So how do you know when it's time to bring your own drippy nose kiddo in to see us?  One of the most widespread medical myths has to do with the color of snot (or nasal discharge).  Years ago, many doctors believed that clear or white snot was a sign of a viral illness but the yellow or greenish snot indicated a bacterial infection had set in.  

Luckily, we now know much more about snot...are you on the edge of your seat now?

Snot is nasal mucus which is made by specialized cells that line the nose, sinuses, and entire repsiratory tract.  Typically, a normal person makes about a quart of it a day!  Nasal mucus is part water, part proteins (called mucins - which help make it sticky), and part disease-fighting cells.   Mucus serves several key rolls, it helps prevents and fights infections, it keeps the nasal linings moist and humidifes inhaled air, and it it traps infectious particles and airborne particles that we breathe into our nose (like fly paper).

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Sunday
Oct212012

Stock your Medicine Cabinet: Vick's Vapor Rub

The number of sniffling kids in clinic seems to be increasing rapidly over the past couple of weeks.  And while sniffling noses are annoying during the day....at night they can be downright horrid, keeping kids (and parents) awake. 

We, your pediatricians, get it!  We understand how difficult these sleepless nights and days with irritable kids can be....and we want to help.  However, most of these symptoms are due to a virus and antibiotics are not the answer (they can not work against a virus). So instead, we try to arm you with the tools to combat suffering (your childs and your own).  In addition to the standard suggestions we pediatricians offer to parents of children suffering from colds (upper respiratory infections) - see Dr. Barry's previous post "FYI: Sniffles and Sneezes" - have you tried Vick's Vapor Rub for kids over 2 years?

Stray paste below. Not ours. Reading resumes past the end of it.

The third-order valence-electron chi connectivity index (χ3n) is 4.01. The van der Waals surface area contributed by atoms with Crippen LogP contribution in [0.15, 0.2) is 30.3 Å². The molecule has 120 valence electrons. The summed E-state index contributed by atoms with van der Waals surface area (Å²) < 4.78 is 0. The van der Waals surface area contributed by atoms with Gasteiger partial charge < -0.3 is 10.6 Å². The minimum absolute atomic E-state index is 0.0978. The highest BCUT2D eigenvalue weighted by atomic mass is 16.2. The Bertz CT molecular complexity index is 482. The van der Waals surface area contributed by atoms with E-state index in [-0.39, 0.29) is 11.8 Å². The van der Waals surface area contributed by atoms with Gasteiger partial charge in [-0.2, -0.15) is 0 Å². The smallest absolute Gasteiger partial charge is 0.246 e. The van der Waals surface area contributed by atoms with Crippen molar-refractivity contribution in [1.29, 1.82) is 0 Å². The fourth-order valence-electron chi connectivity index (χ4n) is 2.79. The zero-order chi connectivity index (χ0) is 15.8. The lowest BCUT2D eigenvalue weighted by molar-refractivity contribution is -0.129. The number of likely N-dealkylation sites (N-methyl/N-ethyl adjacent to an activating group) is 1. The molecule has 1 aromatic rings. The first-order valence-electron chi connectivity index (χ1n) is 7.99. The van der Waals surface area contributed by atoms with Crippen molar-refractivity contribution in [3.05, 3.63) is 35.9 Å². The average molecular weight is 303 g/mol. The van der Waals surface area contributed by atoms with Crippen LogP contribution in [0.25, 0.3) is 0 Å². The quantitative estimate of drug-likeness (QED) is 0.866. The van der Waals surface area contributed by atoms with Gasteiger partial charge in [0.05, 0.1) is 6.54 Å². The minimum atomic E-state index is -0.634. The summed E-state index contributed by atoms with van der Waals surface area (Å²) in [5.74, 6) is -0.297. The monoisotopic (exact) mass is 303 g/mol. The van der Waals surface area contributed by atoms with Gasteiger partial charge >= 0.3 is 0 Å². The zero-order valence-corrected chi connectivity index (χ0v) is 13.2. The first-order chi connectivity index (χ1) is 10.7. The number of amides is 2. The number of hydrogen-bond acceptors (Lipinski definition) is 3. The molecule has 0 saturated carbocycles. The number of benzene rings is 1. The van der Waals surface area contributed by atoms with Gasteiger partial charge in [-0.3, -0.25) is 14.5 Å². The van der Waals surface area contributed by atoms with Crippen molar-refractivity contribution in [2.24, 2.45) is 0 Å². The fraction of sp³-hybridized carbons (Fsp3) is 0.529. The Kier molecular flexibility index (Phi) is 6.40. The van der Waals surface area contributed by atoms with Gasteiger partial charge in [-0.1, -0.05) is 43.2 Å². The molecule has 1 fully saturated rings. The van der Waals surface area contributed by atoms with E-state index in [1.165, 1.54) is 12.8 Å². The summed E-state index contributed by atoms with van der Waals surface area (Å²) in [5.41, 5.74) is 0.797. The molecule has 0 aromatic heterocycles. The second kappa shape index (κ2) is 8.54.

A study published in 2010 compared children ages 2-11 years with cold symptoms (runny, stuffy noses and cough) who used Vicks Vapor Rub versus kids who used placebo ointment (like Vaseline) versus kids who used nothing.  Of note, parents had to put a strip of the vapor rub under their own nostrils so they couldn’t smell if the ointment they applied was medicated or not. 

Children (and parents) were then asked to rate the child's night-time symptoms (cough, congestion, and difficulty sleeping).  The results were impressive....children treated with Vapor Rub were significantly able to sleep better than were children who received the placebo ointment or no treatment.

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Tuesday
Oct022012

FYI: Sniffles and sneezes

Along with cooler weather, fun fall activities, and flu vaccines comes the unfortunate and dreaded cough and cold season…bad news guys, it’s officially here.

The common cold is caused by many different types of viruses. In the first years of life, the immune system gets exposed to these various strains of viruses for the first time. A normal, healthy child can get 6-10 colds in any given year – which is why little ones seem to be sick ALL the time during the fall and winter (especially if they’re in daycare).